International Meshing Roundtable News
The International Meshing Roundtable is seeking nominations for the IMR-2012 Fellow Award, a reward that recognizes an individual with a distinguished record of research accomplishments in the area of mesh generation. The IMR-2011 Fellow Award was presented to Prof. Kenji Shimada of Carnegie Mellon University. Nominations are due by 15 August.
The deadline for submitting research notes for this year’s IMR is 31 July. A research note is a 2,000 word/5 page paper on work in progress or preliminary research results. Authors of research notes are also given a 10-minute speaking slot.
- International Meshing Roundtable website
News in Brief
- The NAFEMS World Congress 2013 will be held 17-20 June in Salzburg, Austria. Abstracts are due 19 October 2012.
- Simtech Solutions has created SimMold 2012 Educational, a freely available, node limited version of SimMold 2012 Professional, their simulation software for injection molding.
- Caedium v4 will include moving reference frames, a technique for simulating rotating machinery, and support for multiple languages including Japanese, German, and French. [No Esperanto?]
- The Particle in Cell blog includes a brief but interesting demo of web-based interaction with Bezier splines. [It’s cool – you should take a minute to try it. The author and I exchanged emails about the relative merits of his SVG approach versus HTML5’s canvas widget.]
- EADS in the UK is looking to hire a CFD and Tank Modelling Engineer.
- Sandia National Labs has developed an air bearing heat exchanger (aka the Sandia Cooler) that offers a 30% efficiency improvement over current designs for CPU and electronics cooling. The device reduces boundary layer thickness and thereby improves heat transfer while its improved aerodynamics reduces noise. In a related story the device has reportedly been licensed to a yet-to-be-named company. [This second article also includes the funny statement that in a confined space air acts more like a fluid. Is free-range air less like a fluid?]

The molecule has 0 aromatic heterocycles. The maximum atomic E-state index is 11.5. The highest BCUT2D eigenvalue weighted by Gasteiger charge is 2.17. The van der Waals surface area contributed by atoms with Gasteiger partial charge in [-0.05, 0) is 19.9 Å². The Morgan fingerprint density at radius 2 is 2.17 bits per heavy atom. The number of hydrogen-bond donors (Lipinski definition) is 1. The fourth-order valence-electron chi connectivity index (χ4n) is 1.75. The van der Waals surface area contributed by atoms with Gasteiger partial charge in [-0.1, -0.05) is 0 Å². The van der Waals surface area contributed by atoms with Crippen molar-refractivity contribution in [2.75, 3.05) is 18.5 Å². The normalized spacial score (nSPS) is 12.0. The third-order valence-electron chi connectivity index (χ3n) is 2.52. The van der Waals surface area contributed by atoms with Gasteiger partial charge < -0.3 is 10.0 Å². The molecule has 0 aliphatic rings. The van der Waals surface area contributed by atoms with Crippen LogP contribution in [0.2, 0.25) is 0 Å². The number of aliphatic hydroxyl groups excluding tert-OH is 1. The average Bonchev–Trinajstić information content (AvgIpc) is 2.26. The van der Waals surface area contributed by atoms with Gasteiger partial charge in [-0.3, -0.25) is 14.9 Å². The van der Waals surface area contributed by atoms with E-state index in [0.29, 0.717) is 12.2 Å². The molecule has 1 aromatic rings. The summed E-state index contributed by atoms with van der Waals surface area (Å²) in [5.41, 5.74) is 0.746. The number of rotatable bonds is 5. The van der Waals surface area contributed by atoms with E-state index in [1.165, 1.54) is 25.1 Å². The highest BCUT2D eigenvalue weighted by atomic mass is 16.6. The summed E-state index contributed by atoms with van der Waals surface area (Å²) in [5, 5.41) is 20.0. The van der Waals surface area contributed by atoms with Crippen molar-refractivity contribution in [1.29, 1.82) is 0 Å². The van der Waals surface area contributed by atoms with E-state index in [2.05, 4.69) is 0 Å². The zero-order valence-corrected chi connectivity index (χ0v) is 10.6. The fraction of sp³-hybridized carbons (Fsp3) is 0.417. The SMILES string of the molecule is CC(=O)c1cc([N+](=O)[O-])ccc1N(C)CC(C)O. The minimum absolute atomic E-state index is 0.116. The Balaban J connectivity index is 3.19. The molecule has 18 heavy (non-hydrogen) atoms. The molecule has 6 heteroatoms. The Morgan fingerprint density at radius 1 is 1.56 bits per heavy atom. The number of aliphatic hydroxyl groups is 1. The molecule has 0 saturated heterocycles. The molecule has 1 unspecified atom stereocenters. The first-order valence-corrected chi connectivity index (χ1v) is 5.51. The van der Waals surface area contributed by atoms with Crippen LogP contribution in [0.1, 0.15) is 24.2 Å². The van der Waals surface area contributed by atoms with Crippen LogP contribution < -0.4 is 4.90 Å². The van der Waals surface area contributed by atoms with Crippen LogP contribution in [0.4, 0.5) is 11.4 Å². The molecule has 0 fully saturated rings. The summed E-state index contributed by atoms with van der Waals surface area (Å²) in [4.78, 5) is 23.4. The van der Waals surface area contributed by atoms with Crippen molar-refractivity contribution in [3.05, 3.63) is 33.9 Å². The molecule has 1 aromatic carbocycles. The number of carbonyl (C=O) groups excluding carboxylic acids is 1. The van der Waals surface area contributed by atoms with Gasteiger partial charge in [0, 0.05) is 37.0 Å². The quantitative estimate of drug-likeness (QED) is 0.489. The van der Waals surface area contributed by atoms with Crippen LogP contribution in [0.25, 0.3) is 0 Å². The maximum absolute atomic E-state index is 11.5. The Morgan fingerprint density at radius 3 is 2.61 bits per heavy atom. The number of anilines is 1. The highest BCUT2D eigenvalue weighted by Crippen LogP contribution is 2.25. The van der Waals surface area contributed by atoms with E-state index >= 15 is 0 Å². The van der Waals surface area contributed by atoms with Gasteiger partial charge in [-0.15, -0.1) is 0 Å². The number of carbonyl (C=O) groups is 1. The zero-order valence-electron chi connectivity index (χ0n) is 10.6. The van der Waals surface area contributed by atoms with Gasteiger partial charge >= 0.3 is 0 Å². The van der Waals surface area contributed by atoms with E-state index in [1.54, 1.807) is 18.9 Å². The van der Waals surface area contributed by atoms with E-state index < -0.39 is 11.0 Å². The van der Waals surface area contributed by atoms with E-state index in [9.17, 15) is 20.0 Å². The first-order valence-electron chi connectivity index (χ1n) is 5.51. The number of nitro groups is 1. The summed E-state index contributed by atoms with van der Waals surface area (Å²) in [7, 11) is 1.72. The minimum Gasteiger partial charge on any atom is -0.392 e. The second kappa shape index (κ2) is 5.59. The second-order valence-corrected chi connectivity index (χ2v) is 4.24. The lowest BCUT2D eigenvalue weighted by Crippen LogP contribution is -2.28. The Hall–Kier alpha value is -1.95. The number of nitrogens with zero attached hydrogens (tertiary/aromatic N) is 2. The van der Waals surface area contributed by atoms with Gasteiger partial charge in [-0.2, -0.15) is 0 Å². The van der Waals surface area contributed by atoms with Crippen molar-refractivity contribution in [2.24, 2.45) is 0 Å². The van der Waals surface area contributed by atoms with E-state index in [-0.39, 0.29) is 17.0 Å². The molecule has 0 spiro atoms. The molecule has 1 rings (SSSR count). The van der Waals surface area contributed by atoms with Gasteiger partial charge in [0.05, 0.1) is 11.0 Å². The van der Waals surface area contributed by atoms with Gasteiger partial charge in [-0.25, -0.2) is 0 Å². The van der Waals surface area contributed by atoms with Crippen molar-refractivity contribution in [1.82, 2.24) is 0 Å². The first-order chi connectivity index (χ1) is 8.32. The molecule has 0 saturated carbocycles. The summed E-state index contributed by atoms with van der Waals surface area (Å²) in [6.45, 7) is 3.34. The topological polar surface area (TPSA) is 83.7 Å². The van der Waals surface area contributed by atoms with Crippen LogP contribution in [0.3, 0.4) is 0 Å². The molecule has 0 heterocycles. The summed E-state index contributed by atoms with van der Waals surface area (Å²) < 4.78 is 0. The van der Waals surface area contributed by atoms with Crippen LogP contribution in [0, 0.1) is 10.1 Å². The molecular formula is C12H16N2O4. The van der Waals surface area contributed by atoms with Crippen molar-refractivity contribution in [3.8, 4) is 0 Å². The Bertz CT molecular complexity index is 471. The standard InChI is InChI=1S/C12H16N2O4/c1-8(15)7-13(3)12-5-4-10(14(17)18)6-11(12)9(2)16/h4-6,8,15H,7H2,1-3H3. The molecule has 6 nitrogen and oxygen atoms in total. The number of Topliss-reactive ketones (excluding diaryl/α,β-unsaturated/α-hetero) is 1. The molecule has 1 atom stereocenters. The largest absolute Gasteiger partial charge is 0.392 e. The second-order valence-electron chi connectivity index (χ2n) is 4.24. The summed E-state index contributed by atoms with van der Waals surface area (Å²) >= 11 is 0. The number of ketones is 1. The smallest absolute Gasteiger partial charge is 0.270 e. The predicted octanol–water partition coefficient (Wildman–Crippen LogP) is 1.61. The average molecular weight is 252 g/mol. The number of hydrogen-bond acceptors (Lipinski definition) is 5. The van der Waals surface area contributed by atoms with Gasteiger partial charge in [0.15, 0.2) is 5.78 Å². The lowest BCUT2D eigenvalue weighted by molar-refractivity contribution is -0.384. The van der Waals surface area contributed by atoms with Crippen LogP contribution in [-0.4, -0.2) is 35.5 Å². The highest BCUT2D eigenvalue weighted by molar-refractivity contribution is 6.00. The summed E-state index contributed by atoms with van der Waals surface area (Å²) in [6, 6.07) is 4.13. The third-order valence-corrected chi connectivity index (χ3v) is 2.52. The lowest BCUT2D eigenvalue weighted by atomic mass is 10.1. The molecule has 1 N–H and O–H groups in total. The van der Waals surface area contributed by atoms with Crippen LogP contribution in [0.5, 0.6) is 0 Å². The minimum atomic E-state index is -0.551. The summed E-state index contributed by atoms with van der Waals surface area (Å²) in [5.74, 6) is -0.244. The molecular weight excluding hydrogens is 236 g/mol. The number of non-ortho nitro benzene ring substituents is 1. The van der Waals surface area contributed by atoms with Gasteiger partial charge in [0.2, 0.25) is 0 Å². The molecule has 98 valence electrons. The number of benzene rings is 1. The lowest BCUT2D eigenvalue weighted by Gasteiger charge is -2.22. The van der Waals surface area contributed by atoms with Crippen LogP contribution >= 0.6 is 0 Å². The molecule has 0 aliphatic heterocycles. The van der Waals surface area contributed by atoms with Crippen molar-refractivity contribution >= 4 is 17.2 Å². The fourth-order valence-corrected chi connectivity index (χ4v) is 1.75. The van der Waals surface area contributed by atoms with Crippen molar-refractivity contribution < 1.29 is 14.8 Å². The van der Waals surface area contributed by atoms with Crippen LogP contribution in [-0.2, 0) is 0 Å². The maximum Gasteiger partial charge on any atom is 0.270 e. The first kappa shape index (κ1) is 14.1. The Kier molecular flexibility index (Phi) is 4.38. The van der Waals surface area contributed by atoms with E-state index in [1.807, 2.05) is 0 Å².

High-Order CFD Methods – Workshop Results
On his CFD and others… blog, Prof. Z.J. Wang summarizes the results from January’s workshop on High-Order CFD Methods. One conclusion that I found interesting is that high-order methods cannot achieve the expected high-order accuracy on unsmooth flows or geometries. Of interest is the degree of unsmoothness that can be tolerated by high-order methods because to a certain degree all “real world” geometry is unsmooth. High-order mesh generation is also cited as a pacing item for research.
~Flow on the River Tyne
This visualization of flow in the River Tyne is not what it first appears to be. It’s best if you just read the article.